Made in Italy: Investigators Spotlight 'Agromafia' in Major Counterfeit Food Seizures

Last month, Italian State Forestry police and the District Anti-Mafia Directorate (DDA) of Bari, Italy seized 7,000 tons of counterfeit olive oil. Branded as ‘100% Italian’ extra virgin, the oil was in fact lower quality oil blended from Syria, Morocco, Tunisia and Turkey, according to The Olive Oil Times.

Italian authorities became suspicious when they saw the oil selling despite a poor 2014 harvest.

The counterfeit olive oil seized in December was sold on the markets of Italy, Japan and the United States.

A hundred officers participated in the seizures following an investigation into six suspects involved in commercial fraud and food counterfeiting. They identified a dozen companies in Apulia, a region in southern Italy, and one certification laboratory involved in the scam.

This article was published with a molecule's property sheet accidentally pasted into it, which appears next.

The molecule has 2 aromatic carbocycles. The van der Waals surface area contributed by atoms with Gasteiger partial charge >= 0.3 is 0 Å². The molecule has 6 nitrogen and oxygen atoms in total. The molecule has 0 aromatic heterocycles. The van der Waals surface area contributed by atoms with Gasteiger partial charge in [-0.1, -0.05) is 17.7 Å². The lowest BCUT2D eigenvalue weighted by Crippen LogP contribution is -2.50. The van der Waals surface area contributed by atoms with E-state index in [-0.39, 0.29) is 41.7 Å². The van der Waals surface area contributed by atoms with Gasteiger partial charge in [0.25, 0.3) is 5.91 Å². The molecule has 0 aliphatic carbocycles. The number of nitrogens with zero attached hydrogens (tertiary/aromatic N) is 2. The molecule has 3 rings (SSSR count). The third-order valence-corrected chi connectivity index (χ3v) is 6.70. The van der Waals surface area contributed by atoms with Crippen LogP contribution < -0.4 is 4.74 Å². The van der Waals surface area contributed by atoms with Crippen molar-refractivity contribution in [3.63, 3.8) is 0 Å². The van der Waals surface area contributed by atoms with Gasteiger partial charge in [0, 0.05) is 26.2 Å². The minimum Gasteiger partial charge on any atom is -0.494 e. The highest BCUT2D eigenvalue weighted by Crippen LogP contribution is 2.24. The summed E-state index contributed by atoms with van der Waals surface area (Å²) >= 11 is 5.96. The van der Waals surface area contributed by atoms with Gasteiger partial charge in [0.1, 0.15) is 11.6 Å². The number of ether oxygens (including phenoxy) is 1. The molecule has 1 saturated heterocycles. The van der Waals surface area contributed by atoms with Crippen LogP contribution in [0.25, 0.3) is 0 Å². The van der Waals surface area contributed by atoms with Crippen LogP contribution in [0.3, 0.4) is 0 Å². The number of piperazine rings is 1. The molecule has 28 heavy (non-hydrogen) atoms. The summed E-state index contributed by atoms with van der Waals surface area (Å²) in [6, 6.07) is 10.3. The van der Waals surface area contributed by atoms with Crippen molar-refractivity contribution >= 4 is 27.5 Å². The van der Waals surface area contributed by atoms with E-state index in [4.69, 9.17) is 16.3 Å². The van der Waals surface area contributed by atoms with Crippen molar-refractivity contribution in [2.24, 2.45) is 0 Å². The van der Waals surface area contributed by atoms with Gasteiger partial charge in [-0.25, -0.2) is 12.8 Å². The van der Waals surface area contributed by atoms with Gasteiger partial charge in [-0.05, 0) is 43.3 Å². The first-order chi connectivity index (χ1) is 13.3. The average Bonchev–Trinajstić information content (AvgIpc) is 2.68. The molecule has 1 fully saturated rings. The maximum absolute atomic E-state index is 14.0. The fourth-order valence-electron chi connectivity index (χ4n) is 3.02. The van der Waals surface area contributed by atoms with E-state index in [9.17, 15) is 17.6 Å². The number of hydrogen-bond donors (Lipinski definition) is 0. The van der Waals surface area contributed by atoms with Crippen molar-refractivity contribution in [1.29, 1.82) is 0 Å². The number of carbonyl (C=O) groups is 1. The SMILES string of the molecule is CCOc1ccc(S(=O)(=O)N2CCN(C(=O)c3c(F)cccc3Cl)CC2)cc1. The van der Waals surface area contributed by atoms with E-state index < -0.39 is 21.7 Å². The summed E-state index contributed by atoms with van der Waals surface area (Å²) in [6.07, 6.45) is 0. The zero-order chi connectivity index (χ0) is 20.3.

The olive oil had been deodorized with chemicals in a fraud linked to organized crime, reported CBS News’ 60 Minutes.

An investigation of the olive oil counterfeit by 60 Minutes reported that Italy’s ‘Agromafia’ profits from selling a variety of counterfeit foodstuffs—including cheese, wine, milk, bread and butter.

In one case, Italian authorities told 60 Minutes that 42,000 gallons of a cheap wine was being rebranded as a high-end label which would have netted US$ 5 million for the criminals involved.

Italian police seized a total of 59,000 tons of counterfeit food products last year, according to 60 Minutes.

“In certain areas, [the mafia has] really infiltrated the entire food chain from farm to fork,” said Tom Mueller, an investigative reporter who has lived in Italy for 20 years.

He added that as much as 75 to 80 percent of Italian ‘extra virgin’ olive oil sold in the United States was not really extra virgin.

In regards to extra virgin olive oil scam, Mueller said “the profit margin can be three times better than cocaine.”